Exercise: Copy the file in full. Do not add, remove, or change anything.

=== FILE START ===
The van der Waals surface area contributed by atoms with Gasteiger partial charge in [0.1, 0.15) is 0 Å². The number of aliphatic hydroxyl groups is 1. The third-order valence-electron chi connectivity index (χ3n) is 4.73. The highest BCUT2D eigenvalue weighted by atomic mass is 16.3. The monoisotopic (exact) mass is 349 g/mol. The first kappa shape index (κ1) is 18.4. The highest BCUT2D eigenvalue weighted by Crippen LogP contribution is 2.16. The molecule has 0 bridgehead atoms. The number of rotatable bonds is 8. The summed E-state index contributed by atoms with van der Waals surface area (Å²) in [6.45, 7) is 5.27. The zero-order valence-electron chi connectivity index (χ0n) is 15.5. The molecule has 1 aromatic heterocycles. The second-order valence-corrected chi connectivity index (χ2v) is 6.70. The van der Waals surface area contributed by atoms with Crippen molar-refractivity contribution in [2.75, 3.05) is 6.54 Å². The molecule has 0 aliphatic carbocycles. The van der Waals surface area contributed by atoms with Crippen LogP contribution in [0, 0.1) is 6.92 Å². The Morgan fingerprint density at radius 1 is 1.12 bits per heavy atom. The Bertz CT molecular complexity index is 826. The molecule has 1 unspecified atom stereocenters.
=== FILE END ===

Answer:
The van der Waals surface area contributed by atoms with Gasteiger partial charge in [0.1, 0.15) is 0 Å². The number of aliphatic hydroxyl groups is 1. The third-order valence-electron chi connectivity index (χ3n) is 4.73. The highest BCUT2D eigenvalue weighted by atomic mass is 16.3. The monoisotopic (exact) mass is 349 g/mol. The first kappa shape index (κ1) is 18.4. The highest BCUT2D eigenvalue weighted by Crippen LogP contribution is 2.16. The molecule has 0 bridgehead atoms. The number of rotatable bonds is 8. The summed E-state index contributed by atoms with van der Waals surface area (Å²) in [6.45, 7) is 5.27. The zero-order valence-electron chi connectivity index (χ0n) is 15.5. The molecule has 1 aromatic heterocycles. The second-order valence-corrected chi connectivity index (χ2v) is 6.70. The van der Waals surface area contributed by atoms with Crippen molar-refractivity contribution in [2.75, 3.05) is 6.54 Å². The molecule has 0 aliphatic carbocycles. The van der Waals surface area contributed by atoms with Crippen LogP contribution in [0, 0.1) is 6.92 Å². The Morgan fingerprint density at radius 1 is 1.12 bits per heavy atom. The Bertz CT molecular complexity index is 826. The molecule has 1 unspecified atom stereocenters.